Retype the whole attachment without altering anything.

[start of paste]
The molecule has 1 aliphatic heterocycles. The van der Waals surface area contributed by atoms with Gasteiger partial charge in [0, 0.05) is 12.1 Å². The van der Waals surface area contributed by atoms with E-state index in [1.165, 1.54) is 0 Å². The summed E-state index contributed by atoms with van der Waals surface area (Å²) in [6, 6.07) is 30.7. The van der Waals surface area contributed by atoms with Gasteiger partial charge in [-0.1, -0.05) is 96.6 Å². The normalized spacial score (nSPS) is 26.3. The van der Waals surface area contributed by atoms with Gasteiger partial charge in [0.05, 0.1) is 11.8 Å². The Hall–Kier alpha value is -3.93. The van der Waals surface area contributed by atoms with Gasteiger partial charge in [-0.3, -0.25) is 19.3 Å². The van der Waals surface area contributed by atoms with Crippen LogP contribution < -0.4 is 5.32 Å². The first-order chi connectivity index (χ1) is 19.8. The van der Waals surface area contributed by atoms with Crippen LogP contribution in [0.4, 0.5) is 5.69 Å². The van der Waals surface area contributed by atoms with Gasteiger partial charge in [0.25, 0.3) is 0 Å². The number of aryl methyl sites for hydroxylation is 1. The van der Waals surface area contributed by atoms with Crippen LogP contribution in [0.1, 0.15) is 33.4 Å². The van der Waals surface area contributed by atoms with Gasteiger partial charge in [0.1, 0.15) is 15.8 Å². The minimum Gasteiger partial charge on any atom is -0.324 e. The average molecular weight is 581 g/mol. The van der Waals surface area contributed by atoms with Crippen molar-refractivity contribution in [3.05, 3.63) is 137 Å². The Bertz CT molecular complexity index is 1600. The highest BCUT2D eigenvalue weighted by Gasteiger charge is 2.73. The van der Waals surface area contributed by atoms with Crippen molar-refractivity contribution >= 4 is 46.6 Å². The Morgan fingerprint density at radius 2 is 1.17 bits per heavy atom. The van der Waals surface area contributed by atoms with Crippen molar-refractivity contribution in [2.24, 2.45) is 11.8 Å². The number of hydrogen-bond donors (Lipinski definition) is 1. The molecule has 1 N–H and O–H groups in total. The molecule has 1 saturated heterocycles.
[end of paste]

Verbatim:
The molecule has 1 aliphatic heterocycles. The van der Waals surface area contributed by atoms with Gasteiger partial charge in [0, 0.05) is 12.1 Å². The van der Waals surface area contributed by atoms with E-state index in [1.165, 1.54) is 0 Å². The summed E-state index contributed by atoms with van der Waals surface area (Å²) in [6, 6.07) is 30.7. The van der Waals surface area contributed by atoms with Gasteiger partial charge in [-0.1, -0.05) is 96.6 Å². The normalized spacial score (nSPS) is 26.3. The van der Waals surface area contributed by atoms with Gasteiger partial charge in [0.05, 0.1) is 11.8 Å². The Hall–Kier alpha value is -3.93. The van der Waals surface area contributed by atoms with Gasteiger partial charge in [-0.3, -0.25) is 19.3 Å². The van der Waals surface area contributed by atoms with Crippen LogP contribution < -0.4 is 5.32 Å². The first-order chi connectivity index (χ1) is 19.8. The van der Waals surface area contributed by atoms with Crippen LogP contribution in [0.4, 0.5) is 5.69 Å². The van der Waals surface area contributed by atoms with Gasteiger partial charge in [0.25, 0.3) is 0 Å². The number of aryl methyl sites for hydroxylation is 1. The van der Waals surface area contributed by atoms with Crippen LogP contribution in [0.1, 0.15) is 33.4 Å². The van der Waals surface area contributed by atoms with Gasteiger partial charge in [0.1, 0.15) is 15.8 Å². The minimum Gasteiger partial charge on any atom is -0.324 e. The average molecular weight is 581 g/mol. The van der Waals surface area contributed by atoms with Crippen molar-refractivity contribution in [3.05, 3.63) is 137 Å². The Bertz CT molecular complexity index is 1600. The highest BCUT2D eigenvalue weighted by Gasteiger charge is 2.73. The van der Waals surface area contributed by atoms with Crippen molar-refractivity contribution >= 4 is 46.6 Å². The Morgan fingerprint density at radius 2 is 1.17 bits per heavy atom. The van der Waals surface area contributed by atoms with Crippen molar-refractivity contribution in [2.24, 2.45) is 11.8 Å². The number of hydrogen-bond donors (Lipinski definition) is 1. The molecule has 1 N–H and O–H groups in total. The molecule has 1 saturated heterocycles.